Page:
St Mary’s Church, Conwy
St Mary’s Church, Conwy
This building was originally the church of Aberconwy Abbey, which transferred to this site c.1186. It’s thought that monks here wrote Llyfr Aneirin (The Book of Aneirin), one of the oldest surviving Welsh books, in the second half of the 12th century. You can view the book on the National Library of Wales’ website here.
When King Edward I seized the land for his walled town and castle, the abbey was moved to Maenan, in the Conwy Valley. The abbey church in Conwy became the parish church of St Mary and All Saints c.1283. Gyffin parish church, outside the walled town, was enlarged in the following centuries.
St Mary’s Church was modified, mainly in the 13th century, but some of its original structure remains in the east and west walls. The original roof line was just above the three narrow windows in the west wall. Here the tower rises above what had been the abbey church’s end bay.
Many notable people have been buried here over the centuries. Llywelyn Fawr, the first Prince of Wales, was buried at Aberconwy Abbey in 1240 but his remains were later removed. His sarcophagus is reputedly now in Llanrwst church. Various members of the Holland and Wynn families, major landowners in the area, were buried here in Tudor times and later. They include Robert Wynn (1520-1598), builder of the Plas Mawr town house in Conwy. Written on wood panelling in the church are the names of local men who died in service in the First World War. You can also read their names here.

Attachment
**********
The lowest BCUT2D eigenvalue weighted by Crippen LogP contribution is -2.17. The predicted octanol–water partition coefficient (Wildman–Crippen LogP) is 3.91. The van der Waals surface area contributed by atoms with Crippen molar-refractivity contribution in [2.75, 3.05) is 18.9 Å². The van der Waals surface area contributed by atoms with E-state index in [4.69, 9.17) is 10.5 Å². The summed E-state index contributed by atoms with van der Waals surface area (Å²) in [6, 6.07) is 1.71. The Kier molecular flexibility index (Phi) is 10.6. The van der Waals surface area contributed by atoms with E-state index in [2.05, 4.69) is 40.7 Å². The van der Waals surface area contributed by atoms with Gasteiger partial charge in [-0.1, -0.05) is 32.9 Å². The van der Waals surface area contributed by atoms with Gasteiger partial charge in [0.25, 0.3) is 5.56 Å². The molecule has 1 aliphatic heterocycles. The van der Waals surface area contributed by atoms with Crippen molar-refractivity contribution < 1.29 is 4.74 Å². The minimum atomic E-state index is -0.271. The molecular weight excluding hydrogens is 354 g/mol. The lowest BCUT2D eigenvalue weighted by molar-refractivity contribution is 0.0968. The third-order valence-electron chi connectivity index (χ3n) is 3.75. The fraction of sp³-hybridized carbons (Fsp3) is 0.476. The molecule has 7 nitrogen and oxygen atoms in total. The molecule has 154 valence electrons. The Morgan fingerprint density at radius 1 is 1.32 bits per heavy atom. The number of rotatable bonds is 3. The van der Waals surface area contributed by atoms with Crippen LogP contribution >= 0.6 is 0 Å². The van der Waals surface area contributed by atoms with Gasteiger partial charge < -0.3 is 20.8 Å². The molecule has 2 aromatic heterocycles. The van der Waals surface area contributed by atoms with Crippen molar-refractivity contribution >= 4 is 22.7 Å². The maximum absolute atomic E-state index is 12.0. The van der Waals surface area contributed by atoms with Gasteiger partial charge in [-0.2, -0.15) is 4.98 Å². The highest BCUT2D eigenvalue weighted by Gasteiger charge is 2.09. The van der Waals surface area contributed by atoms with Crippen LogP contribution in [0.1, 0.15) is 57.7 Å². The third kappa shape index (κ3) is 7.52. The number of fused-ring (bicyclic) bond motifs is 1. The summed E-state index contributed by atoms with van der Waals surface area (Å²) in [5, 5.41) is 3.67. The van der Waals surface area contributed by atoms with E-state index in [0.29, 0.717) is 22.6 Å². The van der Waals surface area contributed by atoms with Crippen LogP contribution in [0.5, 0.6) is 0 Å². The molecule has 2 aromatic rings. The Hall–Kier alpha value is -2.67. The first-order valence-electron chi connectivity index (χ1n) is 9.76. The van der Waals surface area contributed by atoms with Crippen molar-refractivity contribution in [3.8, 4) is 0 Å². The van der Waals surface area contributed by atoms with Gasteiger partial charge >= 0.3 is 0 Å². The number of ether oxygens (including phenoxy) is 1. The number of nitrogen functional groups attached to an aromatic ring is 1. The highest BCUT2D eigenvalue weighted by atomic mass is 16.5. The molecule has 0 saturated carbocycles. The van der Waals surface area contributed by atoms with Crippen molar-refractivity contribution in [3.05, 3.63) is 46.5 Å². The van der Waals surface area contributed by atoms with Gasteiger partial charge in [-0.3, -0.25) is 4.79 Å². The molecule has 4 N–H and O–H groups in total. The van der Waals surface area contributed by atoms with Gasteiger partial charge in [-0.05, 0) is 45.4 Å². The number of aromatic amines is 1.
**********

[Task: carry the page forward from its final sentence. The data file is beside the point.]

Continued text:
Also in the church is a memorial to John Gibson (1790-1866), one of the greatest sculptors of his age – see Footnotes.
The church is the main venue for the Conwy Classical Music Festival, each July.
With thanks to the Rev Peter Jones.
Postcode: LL32 8LD View Location Map
Footnotes: John Gibson
John Gibson was born in Conwy. His father William was a gardener. The family, which moved to Liverpool when he was nine, couldn’t afford to pay for his artistic education. While he was apprenticed to a marble works in the city, his talents were spotted by William Roscoe, a banker, lawyer, art lover and historian who began to commission sculptures from Gibson.
In 1817 Gibson moved to Rome, where he spent the rest of his life apart from interludes in Britain when he was commissioned to sculpt prominent people including, several times, Queen Victoria. William Roscoe’s grand-daughter – Margaret Sandbach of Hafodunos Hall, Llangernyw – met him while visiting Rome and became a patron and close friend. After her early death from breast cancer, he carved a memorial to her. She is also commemorated in a church window at Llangernyw.
Gibson exhibited 33 sculptures at the Royal Academy, where he was made an academician in 1835.